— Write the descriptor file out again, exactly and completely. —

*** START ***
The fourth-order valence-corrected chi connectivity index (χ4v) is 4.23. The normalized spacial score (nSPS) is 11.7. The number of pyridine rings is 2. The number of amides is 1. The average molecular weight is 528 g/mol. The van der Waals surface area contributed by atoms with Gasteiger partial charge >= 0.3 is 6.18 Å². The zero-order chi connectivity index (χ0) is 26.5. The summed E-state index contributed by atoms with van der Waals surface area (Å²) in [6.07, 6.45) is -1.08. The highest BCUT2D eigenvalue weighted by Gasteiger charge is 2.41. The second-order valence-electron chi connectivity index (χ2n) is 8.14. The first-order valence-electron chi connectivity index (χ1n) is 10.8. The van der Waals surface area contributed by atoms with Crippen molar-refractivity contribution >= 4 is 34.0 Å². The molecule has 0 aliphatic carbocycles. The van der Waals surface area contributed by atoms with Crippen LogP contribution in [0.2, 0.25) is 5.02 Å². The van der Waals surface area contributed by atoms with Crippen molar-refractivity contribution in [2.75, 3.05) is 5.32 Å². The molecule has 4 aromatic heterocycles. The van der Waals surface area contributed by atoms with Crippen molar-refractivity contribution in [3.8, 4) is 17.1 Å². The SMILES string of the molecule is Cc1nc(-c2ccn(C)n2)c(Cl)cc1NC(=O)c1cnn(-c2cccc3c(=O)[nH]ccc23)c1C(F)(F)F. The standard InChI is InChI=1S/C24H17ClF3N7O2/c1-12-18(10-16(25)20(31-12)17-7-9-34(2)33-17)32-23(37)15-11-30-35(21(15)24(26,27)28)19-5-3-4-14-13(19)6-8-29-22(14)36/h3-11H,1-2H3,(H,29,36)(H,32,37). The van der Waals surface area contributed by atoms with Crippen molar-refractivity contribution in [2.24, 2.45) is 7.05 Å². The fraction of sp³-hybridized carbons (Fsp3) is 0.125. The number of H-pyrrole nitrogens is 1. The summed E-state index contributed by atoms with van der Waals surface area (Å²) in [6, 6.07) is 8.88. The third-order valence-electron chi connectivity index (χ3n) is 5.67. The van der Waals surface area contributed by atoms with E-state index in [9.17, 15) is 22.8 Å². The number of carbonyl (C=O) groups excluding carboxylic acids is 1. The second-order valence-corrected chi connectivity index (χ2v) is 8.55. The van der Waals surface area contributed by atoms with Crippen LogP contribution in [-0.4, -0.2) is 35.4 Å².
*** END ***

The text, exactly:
The fourth-order valence-corrected chi connectivity index (χ4v) is 4.23. The normalized spacial score (nSPS) is 11.7. The number of pyridine rings is 2. The number of amides is 1. The average molecular weight is 528 g/mol. The van der Waals surface area contributed by atoms with Gasteiger partial charge >= 0.3 is 6.18 Å². The zero-order chi connectivity index (χ0) is 26.5. The summed E-state index contributed by atoms with van der Waals surface area (Å²) in [6.07, 6.45) is -1.08. The highest BCUT2D eigenvalue weighted by Gasteiger charge is 2.41. The second-order valence-electron chi connectivity index (χ2n) is 8.14. The first-order valence-electron chi connectivity index (χ1n) is 10.8. The van der Waals surface area contributed by atoms with Crippen molar-refractivity contribution >= 4 is 34.0 Å². The molecule has 0 aliphatic carbocycles. The van der Waals surface area contributed by atoms with Crippen LogP contribution in [0.2, 0.25) is 5.02 Å². The van der Waals surface area contributed by atoms with Crippen molar-refractivity contribution in [2.75, 3.05) is 5.32 Å². The molecule has 4 aromatic heterocycles. The van der Waals surface area contributed by atoms with Crippen molar-refractivity contribution in [3.8, 4) is 17.1 Å². The SMILES string of the molecule is Cc1nc(-c2ccn(C)n2)c(Cl)cc1NC(=O)c1cnn(-c2cccc3c(=O)[nH]ccc23)c1C(F)(F)F. The standard InChI is InChI=1S/C24H17ClF3N7O2/c1-12-18(10-16(25)20(31-12)17-7-9-34(2)33-17)32-23(37)15-11-30-35(21(15)24(26,27)28)19-5-3-4-14-13(19)6-8-29-22(14)36/h3-11H,1-2H3,(H,29,36)(H,32,37). The van der Waals surface area contributed by atoms with Crippen molar-refractivity contribution in [2.24, 2.45) is 7.05 Å². The fraction of sp³-hybridized carbons (Fsp3) is 0.125. The number of H-pyrrole nitrogens is 1. The summed E-state index contributed by atoms with van der Waals surface area (Å²) in [6, 6.07) is 8.88. The third-order valence-electron chi connectivity index (χ3n) is 5.67. The van der Waals surface area contributed by atoms with E-state index in [9.17, 15) is 22.8 Å². The number of carbonyl (C=O) groups excluding carboxylic acids is 1. The second-order valence-corrected chi connectivity index (χ2v) is 8.55. The van der Waals surface area contributed by atoms with Crippen LogP contribution in [-0.4, -0.2) is 35.4 Å².